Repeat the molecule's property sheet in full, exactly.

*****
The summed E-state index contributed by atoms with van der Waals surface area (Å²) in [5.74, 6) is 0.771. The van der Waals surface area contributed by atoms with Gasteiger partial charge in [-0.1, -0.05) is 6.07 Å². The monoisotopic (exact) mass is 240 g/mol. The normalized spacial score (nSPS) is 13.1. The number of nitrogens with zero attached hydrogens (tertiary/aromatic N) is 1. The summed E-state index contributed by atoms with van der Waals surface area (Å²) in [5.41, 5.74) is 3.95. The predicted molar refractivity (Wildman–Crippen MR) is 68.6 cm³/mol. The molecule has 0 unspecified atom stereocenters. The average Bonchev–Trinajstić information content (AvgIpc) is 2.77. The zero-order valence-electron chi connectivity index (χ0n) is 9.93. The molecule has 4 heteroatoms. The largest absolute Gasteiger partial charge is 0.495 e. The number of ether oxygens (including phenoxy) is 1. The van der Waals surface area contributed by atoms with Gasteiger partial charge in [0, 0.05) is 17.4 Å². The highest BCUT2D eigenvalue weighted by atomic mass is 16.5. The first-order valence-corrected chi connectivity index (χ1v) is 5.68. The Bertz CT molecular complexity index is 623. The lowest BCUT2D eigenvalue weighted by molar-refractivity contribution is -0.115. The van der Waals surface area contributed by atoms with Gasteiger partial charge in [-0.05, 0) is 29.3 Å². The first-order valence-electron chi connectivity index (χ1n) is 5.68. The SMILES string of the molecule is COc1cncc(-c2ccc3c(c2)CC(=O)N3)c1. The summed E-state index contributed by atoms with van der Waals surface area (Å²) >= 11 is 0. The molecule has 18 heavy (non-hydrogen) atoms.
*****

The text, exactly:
The summed E-state index contributed by atoms with van der Waals surface area (Å²) in [5.74, 6) is 0.771. The van der Waals surface area contributed by atoms with Gasteiger partial charge in [-0.1, -0.05) is 6.07 Å². The monoisotopic (exact) mass is 240 g/mol. The normalized spacial score (nSPS) is 13.1. The number of nitrogens with zero attached hydrogens (tertiary/aromatic N) is 1. The summed E-state index contributed by atoms with van der Waals surface area (Å²) in [5.41, 5.74) is 3.95. The predicted molar refractivity (Wildman–Crippen MR) is 68.6 cm³/mol. The molecule has 0 unspecified atom stereocenters. The average Bonchev–Trinajstić information content (AvgIpc) is 2.77. The zero-order valence-electron chi connectivity index (χ0n) is 9.93. The molecule has 4 heteroatoms. The largest absolute Gasteiger partial charge is 0.495 e. The number of ether oxygens (including phenoxy) is 1. The van der Waals surface area contributed by atoms with Gasteiger partial charge in [0, 0.05) is 17.4 Å². The highest BCUT2D eigenvalue weighted by atomic mass is 16.5. The first-order valence-corrected chi connectivity index (χ1v) is 5.68. The Bertz CT molecular complexity index is 623. The lowest BCUT2D eigenvalue weighted by molar-refractivity contribution is -0.115. The van der Waals surface area contributed by atoms with Gasteiger partial charge in [-0.05, 0) is 29.3 Å². The first-order valence-electron chi connectivity index (χ1n) is 5.68. The SMILES string of the molecule is COc1cncc(-c2ccc3c(c2)CC(=O)N3)c1. The summed E-state index contributed by atoms with van der Waals surface area (Å²) >= 11 is 0. The molecule has 18 heavy (non-hydrogen) atoms.